My Bible says, "The Word was made flesh, and dwelt among us, and we beheld his glory, the glory as of the only begotten of the Father, full of grace and truth" (John 1:14 KJV).
The story of Christmas has been told in a lot of ways. Prophets predicted that one day a deliverer, the offspring of King David, would come. But how like God, to send an ordinary baby. How like God, to choose to limit Himself to a body like ours, and one of our languages, and our time and space. How like God, when we were so broken and guilty, to choose to walk with us and touch us and make us whole.
And, how like God to reach beyond our questions and doubts, right past the exercises of our minds, on past our suspicions and cynicism – all the way to where we are.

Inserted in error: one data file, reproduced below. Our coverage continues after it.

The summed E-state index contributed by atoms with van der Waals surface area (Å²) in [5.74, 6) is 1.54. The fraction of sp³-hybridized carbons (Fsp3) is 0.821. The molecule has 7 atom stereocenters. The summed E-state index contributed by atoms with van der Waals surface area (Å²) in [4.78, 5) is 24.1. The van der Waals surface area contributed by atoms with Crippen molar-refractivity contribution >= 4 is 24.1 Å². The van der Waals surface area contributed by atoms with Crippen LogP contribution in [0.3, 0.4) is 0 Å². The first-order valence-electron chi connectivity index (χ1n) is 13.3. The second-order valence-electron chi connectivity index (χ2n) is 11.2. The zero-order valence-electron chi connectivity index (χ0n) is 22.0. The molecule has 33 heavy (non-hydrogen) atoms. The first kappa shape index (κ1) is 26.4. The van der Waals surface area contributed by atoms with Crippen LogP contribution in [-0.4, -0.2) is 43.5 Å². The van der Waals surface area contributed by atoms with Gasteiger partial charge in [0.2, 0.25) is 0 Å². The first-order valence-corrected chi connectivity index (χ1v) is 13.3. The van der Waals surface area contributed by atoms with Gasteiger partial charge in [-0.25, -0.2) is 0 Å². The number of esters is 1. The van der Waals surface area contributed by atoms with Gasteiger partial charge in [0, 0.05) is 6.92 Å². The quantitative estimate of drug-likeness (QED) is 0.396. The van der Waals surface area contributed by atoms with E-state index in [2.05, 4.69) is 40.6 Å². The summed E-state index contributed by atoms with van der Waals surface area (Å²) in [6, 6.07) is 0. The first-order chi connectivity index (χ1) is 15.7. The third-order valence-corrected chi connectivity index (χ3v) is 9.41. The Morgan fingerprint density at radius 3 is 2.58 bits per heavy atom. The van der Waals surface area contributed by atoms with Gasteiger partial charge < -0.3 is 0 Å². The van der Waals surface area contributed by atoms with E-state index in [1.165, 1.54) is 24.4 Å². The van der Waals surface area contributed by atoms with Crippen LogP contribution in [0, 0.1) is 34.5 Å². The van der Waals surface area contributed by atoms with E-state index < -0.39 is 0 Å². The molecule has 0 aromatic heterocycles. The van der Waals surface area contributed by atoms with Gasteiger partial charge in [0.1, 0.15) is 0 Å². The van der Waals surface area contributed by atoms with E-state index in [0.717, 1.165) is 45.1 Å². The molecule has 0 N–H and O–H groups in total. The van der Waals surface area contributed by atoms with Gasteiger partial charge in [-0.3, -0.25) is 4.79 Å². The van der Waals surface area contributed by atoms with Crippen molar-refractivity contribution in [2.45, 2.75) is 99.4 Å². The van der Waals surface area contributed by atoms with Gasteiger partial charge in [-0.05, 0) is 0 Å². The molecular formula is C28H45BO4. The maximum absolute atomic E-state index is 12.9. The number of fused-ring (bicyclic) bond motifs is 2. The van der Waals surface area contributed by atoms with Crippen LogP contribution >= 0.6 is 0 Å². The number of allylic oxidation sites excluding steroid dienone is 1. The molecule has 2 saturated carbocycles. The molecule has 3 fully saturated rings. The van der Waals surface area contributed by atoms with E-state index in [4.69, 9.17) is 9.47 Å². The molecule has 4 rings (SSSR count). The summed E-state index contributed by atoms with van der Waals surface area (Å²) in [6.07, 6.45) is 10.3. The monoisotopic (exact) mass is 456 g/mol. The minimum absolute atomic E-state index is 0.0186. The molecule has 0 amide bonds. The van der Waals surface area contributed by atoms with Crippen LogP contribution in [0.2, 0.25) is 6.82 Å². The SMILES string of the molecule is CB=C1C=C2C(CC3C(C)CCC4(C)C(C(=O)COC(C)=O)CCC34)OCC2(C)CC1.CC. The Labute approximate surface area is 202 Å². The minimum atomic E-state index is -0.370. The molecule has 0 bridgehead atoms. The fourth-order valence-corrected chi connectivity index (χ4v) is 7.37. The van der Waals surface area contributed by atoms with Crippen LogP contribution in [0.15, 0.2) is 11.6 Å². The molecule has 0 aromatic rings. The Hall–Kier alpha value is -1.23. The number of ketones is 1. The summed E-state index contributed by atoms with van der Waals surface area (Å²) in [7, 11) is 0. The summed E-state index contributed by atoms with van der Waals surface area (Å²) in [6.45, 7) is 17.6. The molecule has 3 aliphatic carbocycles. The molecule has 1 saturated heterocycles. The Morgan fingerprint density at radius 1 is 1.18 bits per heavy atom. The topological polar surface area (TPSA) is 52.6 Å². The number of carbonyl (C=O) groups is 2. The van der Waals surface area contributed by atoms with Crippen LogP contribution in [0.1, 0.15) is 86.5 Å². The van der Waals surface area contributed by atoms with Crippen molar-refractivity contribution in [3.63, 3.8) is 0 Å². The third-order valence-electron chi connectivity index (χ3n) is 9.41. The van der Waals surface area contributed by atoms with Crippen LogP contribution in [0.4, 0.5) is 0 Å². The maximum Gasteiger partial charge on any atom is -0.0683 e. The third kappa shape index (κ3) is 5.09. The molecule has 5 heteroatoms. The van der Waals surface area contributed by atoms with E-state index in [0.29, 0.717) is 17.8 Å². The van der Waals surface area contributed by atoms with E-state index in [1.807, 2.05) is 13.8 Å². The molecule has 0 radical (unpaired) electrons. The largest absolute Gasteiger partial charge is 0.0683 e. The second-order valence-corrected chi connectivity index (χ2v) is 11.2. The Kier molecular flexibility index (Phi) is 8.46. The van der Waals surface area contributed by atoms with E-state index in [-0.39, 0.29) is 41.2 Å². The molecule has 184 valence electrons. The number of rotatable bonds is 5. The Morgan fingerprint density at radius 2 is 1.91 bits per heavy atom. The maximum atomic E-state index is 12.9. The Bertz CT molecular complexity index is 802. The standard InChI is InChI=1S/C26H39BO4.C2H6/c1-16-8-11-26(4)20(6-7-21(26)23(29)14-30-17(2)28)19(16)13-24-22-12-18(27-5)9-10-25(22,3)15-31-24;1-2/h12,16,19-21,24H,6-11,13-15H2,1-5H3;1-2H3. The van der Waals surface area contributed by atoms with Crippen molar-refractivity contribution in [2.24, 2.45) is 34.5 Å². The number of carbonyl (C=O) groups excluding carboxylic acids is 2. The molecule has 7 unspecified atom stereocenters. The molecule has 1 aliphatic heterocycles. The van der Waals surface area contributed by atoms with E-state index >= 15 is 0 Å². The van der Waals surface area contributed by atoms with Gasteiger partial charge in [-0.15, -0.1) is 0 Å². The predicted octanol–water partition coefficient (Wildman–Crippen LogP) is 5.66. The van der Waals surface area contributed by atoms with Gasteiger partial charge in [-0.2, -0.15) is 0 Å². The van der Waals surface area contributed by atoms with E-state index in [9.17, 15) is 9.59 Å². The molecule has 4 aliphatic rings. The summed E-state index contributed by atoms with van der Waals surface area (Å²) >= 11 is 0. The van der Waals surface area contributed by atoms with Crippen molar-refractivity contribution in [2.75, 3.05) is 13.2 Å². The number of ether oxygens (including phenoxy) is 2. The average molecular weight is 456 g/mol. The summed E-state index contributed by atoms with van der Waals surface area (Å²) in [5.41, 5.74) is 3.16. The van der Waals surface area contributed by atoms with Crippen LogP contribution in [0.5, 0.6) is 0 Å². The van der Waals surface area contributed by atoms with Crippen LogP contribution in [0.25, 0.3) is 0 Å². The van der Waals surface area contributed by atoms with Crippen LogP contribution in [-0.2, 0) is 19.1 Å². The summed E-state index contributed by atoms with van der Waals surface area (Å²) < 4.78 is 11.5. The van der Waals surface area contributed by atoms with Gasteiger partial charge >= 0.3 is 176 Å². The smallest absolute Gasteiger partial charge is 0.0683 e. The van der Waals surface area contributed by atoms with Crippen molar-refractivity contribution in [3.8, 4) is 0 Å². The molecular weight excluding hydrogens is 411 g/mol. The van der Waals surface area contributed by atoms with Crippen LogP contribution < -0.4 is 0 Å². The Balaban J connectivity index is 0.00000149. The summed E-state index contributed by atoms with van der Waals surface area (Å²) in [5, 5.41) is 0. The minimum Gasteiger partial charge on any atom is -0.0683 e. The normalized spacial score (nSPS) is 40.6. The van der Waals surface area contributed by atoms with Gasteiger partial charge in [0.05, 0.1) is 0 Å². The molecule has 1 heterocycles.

And so this great Creator
Who'd been reaching all along,
This God who formed the worlds
With His own hands,
Made Love become a baby,
One of our very own,
And spoke His Word
So we could understand.
Excerpted from "He Started the Whole World Singing: A Treasury of Gaither Christmas Songs, Reflections and Holiday Traditions." Copyright © 2004 by Gloria Gaither. Used by permission of Warner Faith/ Time Warner Book Group.
Gloria Gaither, and her husband Bill, have produced over 600 songs, 60 recordings, numerous awards, a dozen musicals, a collection of books, three children, and four grandchildren. Famous not only as a songwriter and speaker, Gloria Gaither has come to be known as a stateswoman in the field of Christian ministry. She has touched the hearts of audiences everywhere with her simple yet profound message.